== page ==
Villeneuve weaves his mystery like a reimagining of the West Memphis Three case by way of “Zodiac,” “Seven,” and “Silence of the Lambs.”
Review by David Feltman
Canadian director Denis Villeneuve aims for a modern crime thriller in “Prisoners” while fostering a soft spot for old school noir conventions. Jake Gyllenhaal plays the paradoxically named Detective Loki, a man that’s hopelessly mired in chaos rather than provoking or reveling in it. Gyllenhaal is a rumpled hard-boiled dick with a slouching posture to affect the illusion of a paunch and ravaged by nervous ticks. If it weren’t for the tattoos, he could just as easily blended in with the cast of “Double Indemnity” or “The Big Sleep.”
The story circles around the abduction of two young girls and the mentally challenged young man (Paul Dano) accused of the crime. Villeneuve weaves his mystery like a reimagining of the West Memphis Three case by way of “Zodiac,” “Seven” and “Silence of the Lambs.” The influence of David Fincher, especially his knack for gritty and labyrinthine plots, cannot be overstated. Unfortunately, Villeneuve isn’t as skilled a storyteller as Fincher, and the two-and-a-half hour tale is woefully uneven as a result. The director is unable to develop both characters and the whodunit plot simultaneously, instead focusing the first half of the film on the former and the second half on the later.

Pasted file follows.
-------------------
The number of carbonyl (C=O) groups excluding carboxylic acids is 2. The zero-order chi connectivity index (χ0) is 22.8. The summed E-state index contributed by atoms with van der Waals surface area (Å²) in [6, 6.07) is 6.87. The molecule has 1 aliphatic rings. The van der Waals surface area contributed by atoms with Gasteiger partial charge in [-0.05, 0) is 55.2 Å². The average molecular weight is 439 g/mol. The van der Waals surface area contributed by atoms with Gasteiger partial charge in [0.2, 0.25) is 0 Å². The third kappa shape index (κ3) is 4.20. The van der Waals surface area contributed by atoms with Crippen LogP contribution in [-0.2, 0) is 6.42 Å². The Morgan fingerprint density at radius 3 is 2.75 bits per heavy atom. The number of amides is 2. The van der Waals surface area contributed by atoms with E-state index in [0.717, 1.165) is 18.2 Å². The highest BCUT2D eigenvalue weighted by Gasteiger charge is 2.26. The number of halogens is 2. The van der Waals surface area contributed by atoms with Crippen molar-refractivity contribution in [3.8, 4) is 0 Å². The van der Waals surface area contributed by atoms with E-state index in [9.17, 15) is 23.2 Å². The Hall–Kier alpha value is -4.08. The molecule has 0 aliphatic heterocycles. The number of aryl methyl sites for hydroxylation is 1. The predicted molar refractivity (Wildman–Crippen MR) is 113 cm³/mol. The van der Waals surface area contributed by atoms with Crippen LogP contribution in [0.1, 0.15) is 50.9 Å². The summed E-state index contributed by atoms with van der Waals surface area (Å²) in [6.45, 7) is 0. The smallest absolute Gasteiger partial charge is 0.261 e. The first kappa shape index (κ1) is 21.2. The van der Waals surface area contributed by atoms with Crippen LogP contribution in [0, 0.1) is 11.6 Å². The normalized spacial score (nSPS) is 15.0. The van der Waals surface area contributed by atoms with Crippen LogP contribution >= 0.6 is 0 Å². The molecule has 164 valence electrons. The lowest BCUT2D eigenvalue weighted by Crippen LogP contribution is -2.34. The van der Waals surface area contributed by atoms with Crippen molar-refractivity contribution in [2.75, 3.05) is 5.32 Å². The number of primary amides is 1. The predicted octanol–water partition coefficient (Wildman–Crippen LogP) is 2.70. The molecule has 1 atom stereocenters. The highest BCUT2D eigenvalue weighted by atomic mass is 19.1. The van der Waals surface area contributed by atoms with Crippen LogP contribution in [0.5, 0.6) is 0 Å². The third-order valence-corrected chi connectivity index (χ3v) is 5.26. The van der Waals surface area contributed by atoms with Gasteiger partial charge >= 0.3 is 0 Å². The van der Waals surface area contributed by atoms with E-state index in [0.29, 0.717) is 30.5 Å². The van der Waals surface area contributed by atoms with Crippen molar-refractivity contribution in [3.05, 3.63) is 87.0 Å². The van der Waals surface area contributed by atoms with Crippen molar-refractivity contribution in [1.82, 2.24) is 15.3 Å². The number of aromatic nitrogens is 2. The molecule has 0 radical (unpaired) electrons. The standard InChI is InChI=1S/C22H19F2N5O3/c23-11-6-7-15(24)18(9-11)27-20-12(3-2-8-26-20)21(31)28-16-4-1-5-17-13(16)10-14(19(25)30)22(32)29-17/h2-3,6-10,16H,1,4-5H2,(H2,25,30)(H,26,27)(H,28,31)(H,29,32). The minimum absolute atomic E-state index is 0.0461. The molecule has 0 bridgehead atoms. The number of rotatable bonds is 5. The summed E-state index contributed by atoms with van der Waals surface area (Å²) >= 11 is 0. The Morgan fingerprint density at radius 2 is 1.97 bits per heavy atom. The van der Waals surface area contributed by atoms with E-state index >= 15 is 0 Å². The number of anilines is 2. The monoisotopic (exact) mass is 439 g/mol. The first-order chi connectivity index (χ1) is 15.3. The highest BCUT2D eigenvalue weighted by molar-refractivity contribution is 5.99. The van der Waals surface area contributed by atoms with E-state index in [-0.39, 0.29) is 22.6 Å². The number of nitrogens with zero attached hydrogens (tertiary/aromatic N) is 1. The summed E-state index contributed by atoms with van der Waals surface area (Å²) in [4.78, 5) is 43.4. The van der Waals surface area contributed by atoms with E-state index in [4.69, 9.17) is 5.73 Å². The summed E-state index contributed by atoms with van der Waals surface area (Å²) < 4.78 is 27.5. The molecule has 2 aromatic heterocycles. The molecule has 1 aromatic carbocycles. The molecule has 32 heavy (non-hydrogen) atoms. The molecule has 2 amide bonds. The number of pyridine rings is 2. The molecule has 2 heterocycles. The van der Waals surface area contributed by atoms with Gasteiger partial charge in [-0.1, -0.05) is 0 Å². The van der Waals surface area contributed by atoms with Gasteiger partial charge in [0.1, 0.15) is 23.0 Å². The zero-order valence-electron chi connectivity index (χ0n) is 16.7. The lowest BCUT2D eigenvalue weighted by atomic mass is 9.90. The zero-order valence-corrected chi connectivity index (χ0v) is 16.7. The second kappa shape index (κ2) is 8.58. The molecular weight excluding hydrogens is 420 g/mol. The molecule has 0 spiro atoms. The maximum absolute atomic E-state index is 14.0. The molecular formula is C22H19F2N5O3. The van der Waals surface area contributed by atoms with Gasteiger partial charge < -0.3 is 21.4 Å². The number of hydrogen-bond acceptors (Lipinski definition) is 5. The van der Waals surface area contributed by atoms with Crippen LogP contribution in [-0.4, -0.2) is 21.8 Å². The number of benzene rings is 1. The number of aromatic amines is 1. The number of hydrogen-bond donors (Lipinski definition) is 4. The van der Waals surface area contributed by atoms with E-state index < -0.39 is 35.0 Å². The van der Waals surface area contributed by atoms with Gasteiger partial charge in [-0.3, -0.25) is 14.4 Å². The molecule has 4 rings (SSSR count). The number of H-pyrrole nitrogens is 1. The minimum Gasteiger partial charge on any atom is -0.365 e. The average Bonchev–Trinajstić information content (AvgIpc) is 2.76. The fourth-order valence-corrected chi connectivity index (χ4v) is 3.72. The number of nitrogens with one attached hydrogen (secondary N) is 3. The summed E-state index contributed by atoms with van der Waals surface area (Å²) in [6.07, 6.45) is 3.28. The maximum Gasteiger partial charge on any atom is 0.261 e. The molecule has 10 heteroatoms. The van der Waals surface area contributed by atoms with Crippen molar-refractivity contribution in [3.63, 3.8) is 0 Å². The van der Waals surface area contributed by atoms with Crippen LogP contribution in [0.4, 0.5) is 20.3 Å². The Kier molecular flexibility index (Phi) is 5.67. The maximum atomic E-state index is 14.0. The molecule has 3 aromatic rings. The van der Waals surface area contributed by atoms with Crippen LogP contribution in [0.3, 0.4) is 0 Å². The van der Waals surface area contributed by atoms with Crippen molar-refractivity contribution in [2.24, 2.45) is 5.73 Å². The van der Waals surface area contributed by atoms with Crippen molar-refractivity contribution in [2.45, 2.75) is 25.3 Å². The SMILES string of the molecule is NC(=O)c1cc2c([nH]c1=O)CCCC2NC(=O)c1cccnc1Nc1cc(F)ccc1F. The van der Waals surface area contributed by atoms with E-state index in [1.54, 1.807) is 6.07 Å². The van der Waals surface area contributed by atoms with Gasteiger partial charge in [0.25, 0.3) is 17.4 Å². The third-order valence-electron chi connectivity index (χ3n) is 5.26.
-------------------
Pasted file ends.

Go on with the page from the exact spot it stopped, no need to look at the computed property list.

Luckily Villeneuve has a stellar cast to back him up, especially in Hugh Jackman as the father of one of the abducted girls. Jackman’s wild-eyed desperation is the emotional center of the movie, easily overpowering Terrence Howard who serves as a generally impotent voice of reason. The early sections of the film seem to unfurl a multitude of loose ends and red herrings, but steadily and slowly (too slowly really) writer Aaron Guzikowski ties everything neatly together.
The third act starts off creepy and action packed, imbuing a small shit box of a house with eerie Tartarus-like imagery. But by then the film has created so many twists and subplots to resolve that it struggles and slogs under its own weight. This is a story in need of an intermission or perhaps just better suited as a mini-series rather than a feature film. Villeneuve peppers in some unexpected laughs and scares to break up the monotony of the otherwise stone faced drama, but it’s not quite enough to cure the runtime fatigue. Despite it’s lethal length and uneven execution, “Prisoners” is still a fun thriller. Just make sure you drop by the restroom before the movie starts.